It is hard to understand how a child can experience depression. What do they have to be depressed about?
As caregivers and parents, we need to remind ourselves, that while a child’s problems may seem minor to us, they can be overwhelming to them. Your first warning signs will probably be changes in behaviour that may suggest a troubled and unhappy state of mind. These low moods may be visible in the expression of music, art and letters. One may also witness these symptoms as school truancy, antisocial behaviour, isolation, school failure, substance abuse and eating disorders.
If a student becomes depressed, he/she is unlikely to talk about it. Very likely, a depressed child will think that no one else feels the same way and that no one will understand their problems. Often a depressed child will feel that they are disliked.
The pressures of school and growing up can be very hard for some children and it can be difficult for adults to understand how troublesome children’s problems can be. Click to tweet
Understanding Children Dealing With Depression
Clinical Depression is more than just the ‘blues’. According to the DSM-IV, the standard reference on mental illness, it is a “biochemical disorder where a person feels very sad for an extended period of time and where this state interferes with their everyday life.” Clinical Depression affects about 3% of our children, 8% of adolescents and 10% of adults. There seems to be a genetic factor in Depression, and a child, whose parent has had Depression, has a 25% chance of developing Depression. Along with this biochemical and genetic link, it has been found that stress acts as a ‘trigger’ for Depression. Stress makes the body less efficient and can change the chemical responses within our brains.
Since there is at present, no blood test or scan that can be undertaken to diagnose this biochemical disorder, assessment is based on recognizing the symptoms that a person is experiencing. Detecting Depression in children can be very difficult.
10 Signs and Symptoms of Clinical Depression:
2. Changes in weight/appetite
3. Feelings of hopelessness, worthlessness and guilt
4. Difficulty concentrating, deciding and remembering
5. Fatigue/loss of energy
6. Loss of interest or pleasure in activities once enjoyed
7. Sleep disturbances
8. Restlessness or decreased activity
9. Physical aches or pains with no medical cause
10. Thoughts of suicide or death
In a child, low mood may present itself through:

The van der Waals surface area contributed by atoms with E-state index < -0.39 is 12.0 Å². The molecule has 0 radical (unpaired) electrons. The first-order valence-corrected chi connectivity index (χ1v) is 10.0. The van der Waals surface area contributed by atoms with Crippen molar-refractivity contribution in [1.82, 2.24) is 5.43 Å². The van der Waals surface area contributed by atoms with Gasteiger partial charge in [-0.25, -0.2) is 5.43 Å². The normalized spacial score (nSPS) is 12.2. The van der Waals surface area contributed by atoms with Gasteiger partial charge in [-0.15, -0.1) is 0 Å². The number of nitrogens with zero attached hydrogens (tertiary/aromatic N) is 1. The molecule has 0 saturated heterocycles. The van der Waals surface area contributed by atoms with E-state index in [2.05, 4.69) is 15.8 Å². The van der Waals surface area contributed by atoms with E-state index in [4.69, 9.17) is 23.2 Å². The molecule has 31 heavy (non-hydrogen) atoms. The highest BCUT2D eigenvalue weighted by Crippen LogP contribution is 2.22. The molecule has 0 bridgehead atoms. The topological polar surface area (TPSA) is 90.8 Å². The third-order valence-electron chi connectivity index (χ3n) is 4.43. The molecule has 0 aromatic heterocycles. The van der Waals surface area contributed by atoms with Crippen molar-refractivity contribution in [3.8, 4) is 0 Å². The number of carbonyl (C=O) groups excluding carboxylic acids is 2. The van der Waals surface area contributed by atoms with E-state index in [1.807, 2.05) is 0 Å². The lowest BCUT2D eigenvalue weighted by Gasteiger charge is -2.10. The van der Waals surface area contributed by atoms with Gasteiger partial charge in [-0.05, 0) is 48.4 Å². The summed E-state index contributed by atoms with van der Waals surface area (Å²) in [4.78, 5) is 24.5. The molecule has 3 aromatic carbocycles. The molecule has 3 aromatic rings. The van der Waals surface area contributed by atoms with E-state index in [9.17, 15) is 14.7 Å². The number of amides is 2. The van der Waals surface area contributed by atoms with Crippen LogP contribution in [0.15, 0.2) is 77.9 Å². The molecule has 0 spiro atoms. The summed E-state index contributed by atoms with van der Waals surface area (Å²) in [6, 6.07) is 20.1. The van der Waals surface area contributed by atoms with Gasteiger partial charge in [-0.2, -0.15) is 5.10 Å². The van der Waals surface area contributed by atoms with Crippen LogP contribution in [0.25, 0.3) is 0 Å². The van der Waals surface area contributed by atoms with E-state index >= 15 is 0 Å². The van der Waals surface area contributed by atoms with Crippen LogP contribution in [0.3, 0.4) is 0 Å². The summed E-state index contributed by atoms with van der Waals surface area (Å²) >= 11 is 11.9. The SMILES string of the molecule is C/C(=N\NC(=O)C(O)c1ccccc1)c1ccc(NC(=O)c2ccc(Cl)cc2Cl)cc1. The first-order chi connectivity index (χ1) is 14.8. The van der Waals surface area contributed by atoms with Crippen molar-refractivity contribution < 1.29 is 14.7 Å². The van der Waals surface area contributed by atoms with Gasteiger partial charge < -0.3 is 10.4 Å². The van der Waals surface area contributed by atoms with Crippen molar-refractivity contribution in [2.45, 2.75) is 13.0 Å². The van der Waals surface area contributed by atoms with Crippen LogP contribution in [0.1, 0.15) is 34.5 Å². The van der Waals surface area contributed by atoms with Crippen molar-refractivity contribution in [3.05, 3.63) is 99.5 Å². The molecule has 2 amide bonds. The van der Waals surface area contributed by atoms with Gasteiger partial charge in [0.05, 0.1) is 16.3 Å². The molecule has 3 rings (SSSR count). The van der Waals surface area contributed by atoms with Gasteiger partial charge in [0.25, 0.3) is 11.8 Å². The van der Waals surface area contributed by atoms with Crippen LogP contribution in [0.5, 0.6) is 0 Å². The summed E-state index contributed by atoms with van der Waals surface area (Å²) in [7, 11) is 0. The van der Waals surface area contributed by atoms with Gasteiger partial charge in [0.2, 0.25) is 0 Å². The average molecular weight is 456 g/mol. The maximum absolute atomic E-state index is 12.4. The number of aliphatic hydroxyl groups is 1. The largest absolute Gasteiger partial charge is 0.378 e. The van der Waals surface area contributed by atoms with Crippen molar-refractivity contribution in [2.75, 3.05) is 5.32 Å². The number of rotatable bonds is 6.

- Changes in feelings – being unhappy, worried, guilty, angry, fearful, helpless, hopeless, lonely or rejected
- Physical changes – headaches, lack of energy, sleeping or eating problems, or feeling tired all of the time
- Changes in thinking – low self-esteem, self-dislike, or self-blame, difficulty concentrating or experiencing negative thoughts
- Changes in behaviour – withdrawn, irritability, boredom, crying spells, over-reacting
Fortunately, treatment for Clinical Depression is relatively effective. Unfortunately, only one out of every three adults seeks help. These rates are lower in children as it is difficult to differentiate Clinical Depression in children from normal developmental stages and children are less likely to identify that something medical is happening. For example, teenagers can be quite moody, difficult to interact with and lethargic. These behaviours may mask the symptoms of Depression and contribute to the poor recognition of this illness in this age group.
There are several treatment options available to someone dealing with Clinical Depression. Anti-depressant medications are quite effective in treating the symptoms of this illness, however, finding the right medication and the right dosage specific to the age of the child, can be a relatively difficult process. Children’s brain chemistry is somewhat different from adults and the medications do not necessarily work in a child as they would in an adult.
Psychotherapy, counselling, and support groups help to address the stresses in one’s life that may be acting as a ‘trigger’ for the depressive episodes. It is important to find groups or therapists that specialize in dealing with children and their issues. The support of peers and family can also have a very significant impact on the outcome of this illness. It is important to treat Depression as an illness, not as a personal choice or weakness.
By recognizing the symptoms and supporting the child early in this process, studies have found that outcomes are more successful. Early recognition could save years of hopelessness, guilt, turmoil and even their life.
Beverly’s Practical steps you can take…
- Be aware of the signs and symptoms of Depression
- Seek medical attention – A family doctor will rule out other causes that may have similar symptoms and will be able to refer to a specialist if necessary
- Provide support and understanding
- Help the child to develop strong coping mechanisms
- Assist them in removing unnecessary stresses in their life
- Be aware of the signs of suicidal thoughts – Suicide is one of the top killers of our youth
- Educate, educate, educate…treatment success is affected by the amount of knowledge one has
If you have some strategies to share – comment on this posting!